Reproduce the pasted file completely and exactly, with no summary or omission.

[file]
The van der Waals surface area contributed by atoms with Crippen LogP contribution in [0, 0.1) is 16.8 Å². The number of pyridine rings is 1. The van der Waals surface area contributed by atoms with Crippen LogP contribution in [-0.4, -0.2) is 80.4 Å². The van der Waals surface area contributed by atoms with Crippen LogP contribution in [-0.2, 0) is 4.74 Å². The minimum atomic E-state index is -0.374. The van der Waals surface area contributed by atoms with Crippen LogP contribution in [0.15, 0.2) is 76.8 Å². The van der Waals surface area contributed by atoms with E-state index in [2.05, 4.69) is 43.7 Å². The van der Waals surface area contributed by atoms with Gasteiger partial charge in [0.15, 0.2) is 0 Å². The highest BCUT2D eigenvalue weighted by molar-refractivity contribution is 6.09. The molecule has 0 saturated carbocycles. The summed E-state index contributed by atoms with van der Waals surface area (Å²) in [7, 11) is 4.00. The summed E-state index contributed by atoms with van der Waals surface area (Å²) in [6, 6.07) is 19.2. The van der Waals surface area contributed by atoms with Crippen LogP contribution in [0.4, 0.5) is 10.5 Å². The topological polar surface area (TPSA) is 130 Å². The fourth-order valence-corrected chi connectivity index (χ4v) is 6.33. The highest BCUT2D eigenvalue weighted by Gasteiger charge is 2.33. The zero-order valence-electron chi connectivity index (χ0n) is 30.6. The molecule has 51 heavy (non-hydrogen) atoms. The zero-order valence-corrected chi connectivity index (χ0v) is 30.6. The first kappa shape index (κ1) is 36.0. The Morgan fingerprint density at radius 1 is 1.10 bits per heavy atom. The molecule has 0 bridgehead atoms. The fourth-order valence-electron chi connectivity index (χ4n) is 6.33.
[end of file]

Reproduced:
The van der Waals surface area contributed by atoms with Crippen LogP contribution in [0, 0.1) is 16.8 Å². The number of pyridine rings is 1. The van der Waals surface area contributed by atoms with Crippen LogP contribution in [-0.4, -0.2) is 80.4 Å². The van der Waals surface area contributed by atoms with Crippen LogP contribution in [-0.2, 0) is 4.74 Å². The minimum atomic E-state index is -0.374. The van der Waals surface area contributed by atoms with Crippen LogP contribution in [0.15, 0.2) is 76.8 Å². The van der Waals surface area contributed by atoms with E-state index in [2.05, 4.69) is 43.7 Å². The van der Waals surface area contributed by atoms with Gasteiger partial charge in [0.15, 0.2) is 0 Å². The highest BCUT2D eigenvalue weighted by molar-refractivity contribution is 6.09. The molecule has 0 saturated carbocycles. The summed E-state index contributed by atoms with van der Waals surface area (Å²) in [7, 11) is 4.00. The summed E-state index contributed by atoms with van der Waals surface area (Å²) in [6, 6.07) is 19.2. The van der Waals surface area contributed by atoms with Crippen LogP contribution in [0.4, 0.5) is 10.5 Å². The topological polar surface area (TPSA) is 130 Å². The fourth-order valence-corrected chi connectivity index (χ4v) is 6.33. The highest BCUT2D eigenvalue weighted by Gasteiger charge is 2.33. The zero-order valence-electron chi connectivity index (χ0n) is 30.6. The molecule has 51 heavy (non-hydrogen) atoms. The zero-order valence-corrected chi connectivity index (χ0v) is 30.6. The first kappa shape index (κ1) is 36.0. The Morgan fingerprint density at radius 1 is 1.10 bits per heavy atom. The molecule has 0 bridgehead atoms. The fourth-order valence-electron chi connectivity index (χ4n) is 6.33.